Rearing nematodes: Do-it-yourself guide
Rearing nematodes in wax worms may be a cheaper source to provide fungus gnat and shore fly control in the greenhouse.
October 28, 2013 - Author: Heidi Wollaeger, Michigan State University Extension, and Fred Warner, MSU Diagnostic Services, Department of Plant, Soil and Microbial Sciences
Species of entomopathogenic nematodes, or round worms, have been shown to be beneficial for controlling many types of greenhouse pests, including fungus gnats, shore flies, and some control of western flower thrips. In the nursery, nematodes can provide some control of root weevils, wireworms, cutworms, and spotty control of Japanese beetle grubs. In the same manner that these nematodes invade their soil-borne hosts, nematodes can be bred in Galleria mellonella wax worms. Rearing them yourself can save you money and prevent repeat ordering with your supplier.
What you will need:
- 2 and 3.5-inch Petri dishes
- Filter paper
- G. mellonella wax worms from your local bait and tackle shop
- De-ionized water or boiled tap water
- Aquarium with bubbler or numerous shallow live culture flasks
Numerous species of entomopathogenic nematodes can be reared with Galleria wax worms, including Heterorhabditis bacteriophora, Steinernema carpocapsae, Steinernema feltiae and Steinernema riobrave. First, place five live wax worms in a Petri dish with approximately 100 live nematodes, or 20 nematodes per host worm, with a few drops (0.5 mL) of de-ionized or boiled tap water. The juvenile nematodes will enter and infect insects through their natural openings. Endosymbiotic bacteria carried within the nematodes are released after they penetrate their hosts. Toxins produced by the bacteria cause blood poisoning of the insects usually resulting in their death within 72 hours. The nematodes consume the bacteria and complete one to three generations before they emerge from the dead insects seeking other hosts.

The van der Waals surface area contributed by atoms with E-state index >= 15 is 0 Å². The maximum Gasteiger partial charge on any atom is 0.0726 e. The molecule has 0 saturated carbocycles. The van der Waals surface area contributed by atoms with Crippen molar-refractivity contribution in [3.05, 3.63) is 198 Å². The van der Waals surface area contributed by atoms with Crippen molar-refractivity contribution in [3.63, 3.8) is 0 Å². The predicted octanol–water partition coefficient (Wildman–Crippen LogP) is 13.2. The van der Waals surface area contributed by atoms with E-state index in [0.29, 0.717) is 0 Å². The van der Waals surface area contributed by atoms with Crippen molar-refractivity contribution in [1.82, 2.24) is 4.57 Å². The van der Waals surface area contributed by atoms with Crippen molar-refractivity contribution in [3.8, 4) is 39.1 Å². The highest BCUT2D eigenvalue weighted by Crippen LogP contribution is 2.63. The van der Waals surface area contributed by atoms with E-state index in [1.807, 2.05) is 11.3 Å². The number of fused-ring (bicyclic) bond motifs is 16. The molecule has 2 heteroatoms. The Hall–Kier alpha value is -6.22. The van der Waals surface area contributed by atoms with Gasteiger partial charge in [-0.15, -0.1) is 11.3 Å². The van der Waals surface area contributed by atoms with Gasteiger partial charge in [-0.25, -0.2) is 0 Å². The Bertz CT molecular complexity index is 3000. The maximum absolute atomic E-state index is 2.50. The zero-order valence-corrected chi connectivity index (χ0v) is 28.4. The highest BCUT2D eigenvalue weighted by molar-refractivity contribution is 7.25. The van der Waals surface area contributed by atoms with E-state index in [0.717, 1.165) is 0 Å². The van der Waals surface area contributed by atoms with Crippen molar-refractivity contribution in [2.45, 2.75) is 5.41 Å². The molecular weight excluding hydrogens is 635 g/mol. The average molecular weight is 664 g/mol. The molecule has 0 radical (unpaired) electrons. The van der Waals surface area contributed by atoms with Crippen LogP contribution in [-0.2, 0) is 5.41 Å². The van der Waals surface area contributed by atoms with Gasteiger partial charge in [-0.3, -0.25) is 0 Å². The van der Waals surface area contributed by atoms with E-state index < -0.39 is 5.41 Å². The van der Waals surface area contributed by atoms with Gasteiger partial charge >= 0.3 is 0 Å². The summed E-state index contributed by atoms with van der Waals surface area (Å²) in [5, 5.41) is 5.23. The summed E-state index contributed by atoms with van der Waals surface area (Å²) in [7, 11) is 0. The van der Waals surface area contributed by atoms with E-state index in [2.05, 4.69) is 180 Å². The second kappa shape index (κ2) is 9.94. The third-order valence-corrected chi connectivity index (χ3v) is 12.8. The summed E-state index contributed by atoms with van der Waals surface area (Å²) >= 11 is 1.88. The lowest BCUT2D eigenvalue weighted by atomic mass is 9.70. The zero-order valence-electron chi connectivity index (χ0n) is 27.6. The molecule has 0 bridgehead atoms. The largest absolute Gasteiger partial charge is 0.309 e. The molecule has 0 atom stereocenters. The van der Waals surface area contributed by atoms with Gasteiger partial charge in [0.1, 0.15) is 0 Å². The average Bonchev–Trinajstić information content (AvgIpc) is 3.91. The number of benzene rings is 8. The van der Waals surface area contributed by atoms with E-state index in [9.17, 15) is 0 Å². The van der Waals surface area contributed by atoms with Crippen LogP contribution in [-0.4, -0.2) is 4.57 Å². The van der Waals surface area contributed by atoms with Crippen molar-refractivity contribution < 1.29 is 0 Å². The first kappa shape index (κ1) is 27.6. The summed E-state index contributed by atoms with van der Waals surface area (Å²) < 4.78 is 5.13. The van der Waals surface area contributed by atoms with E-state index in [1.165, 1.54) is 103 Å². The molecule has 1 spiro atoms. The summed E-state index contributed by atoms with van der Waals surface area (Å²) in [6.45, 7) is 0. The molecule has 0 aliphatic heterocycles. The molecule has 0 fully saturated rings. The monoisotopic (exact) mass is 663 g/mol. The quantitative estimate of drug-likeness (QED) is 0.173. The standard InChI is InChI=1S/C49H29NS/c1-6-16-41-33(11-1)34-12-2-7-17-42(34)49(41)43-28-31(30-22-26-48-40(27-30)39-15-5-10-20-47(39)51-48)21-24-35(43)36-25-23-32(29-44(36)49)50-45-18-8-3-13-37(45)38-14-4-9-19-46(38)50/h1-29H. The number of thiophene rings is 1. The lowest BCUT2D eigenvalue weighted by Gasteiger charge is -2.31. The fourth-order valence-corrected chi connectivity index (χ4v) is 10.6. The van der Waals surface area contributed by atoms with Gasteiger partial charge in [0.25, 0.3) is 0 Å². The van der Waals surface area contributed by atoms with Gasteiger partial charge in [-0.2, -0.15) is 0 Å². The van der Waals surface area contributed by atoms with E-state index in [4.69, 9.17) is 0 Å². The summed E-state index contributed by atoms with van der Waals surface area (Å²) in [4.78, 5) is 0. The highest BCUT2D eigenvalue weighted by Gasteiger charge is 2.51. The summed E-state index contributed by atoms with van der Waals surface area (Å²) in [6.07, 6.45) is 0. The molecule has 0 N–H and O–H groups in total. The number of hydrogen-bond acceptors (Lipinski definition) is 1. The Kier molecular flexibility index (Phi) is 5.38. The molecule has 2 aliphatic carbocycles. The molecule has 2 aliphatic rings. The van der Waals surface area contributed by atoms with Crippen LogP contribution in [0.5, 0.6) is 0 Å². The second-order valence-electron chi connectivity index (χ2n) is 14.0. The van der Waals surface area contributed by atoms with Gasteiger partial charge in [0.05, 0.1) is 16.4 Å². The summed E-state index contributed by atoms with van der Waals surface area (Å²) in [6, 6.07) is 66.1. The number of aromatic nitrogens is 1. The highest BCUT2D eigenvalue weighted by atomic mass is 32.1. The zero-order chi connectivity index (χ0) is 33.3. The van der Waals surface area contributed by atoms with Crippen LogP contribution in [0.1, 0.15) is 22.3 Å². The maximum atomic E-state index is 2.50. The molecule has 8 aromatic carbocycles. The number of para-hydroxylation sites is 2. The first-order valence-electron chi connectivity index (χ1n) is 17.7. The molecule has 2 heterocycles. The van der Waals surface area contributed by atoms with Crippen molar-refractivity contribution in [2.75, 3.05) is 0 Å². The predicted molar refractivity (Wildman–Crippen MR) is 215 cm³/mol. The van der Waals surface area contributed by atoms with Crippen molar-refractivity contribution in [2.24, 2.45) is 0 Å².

Store Petri dishes for six days in a dark place at room temperature. After six days, check worms for infection. The cadavers of the wax worms successfully infected will appear beige to dark red, depending on the species of nematode used for infection (Photos 1-2).
Photos 1-2. (Left) Wax worms post-infection from S. carpocapsae. Successfully infected wax worms will be beige in color. (Right) Wax worms post-infection from H. bacteriophora. Successfully infected wax worms will appear brick red. Photo credit: Heidi Wollaeger, MSU Extension. Special thanks to MSU’s Matt Grieship and Joe Tourtios for specimens.
Upon successful infection, place Petri dish containing nematodes, worms and filter paper within another larger Petri dish. Fill the outer Petri dish halfway with de-ionized or boiled tap water and cover with an opaque lid for three weeks. Infective juvenile nematodes will emerge from the host and swim into the water within one to three weeks. Verify that the nematodes are still alive – wiggling and swimming – under a dissecting microscope. Dead nematodes will be straight and still.
Add solution that contains nematodes to a live culture flask, a shallow dish or an aquarium with an air bubbler. Nematodes can be stored in darkness in a container that provides a sufficient amount of air to nematodes by using shallow containers or an air bubbler for approximately one month.
Michigan State University Extension recommends that a minimum of a half of a million nematodes be applied to every square meter in the greenhouse to provide fungus gnat and shore fly larvae control. In the nursery or field, concentrations should be at least double of that in the greenhouse. A mixture of species of nematodes may prove to be beneficial since nematodes of different species are more effective on some greenhouse pests than others. S. feltiae infects fungus gnat larvae while S. carpocapsae infects shore fly larvae.
To learn more about the nematode lifecycle and how to apply them in the greenhouse or the nursery, visit the University of Massachusetts biological control websites: Biological Control: Using Beneficial Nematodes and Beneficial Nematodes.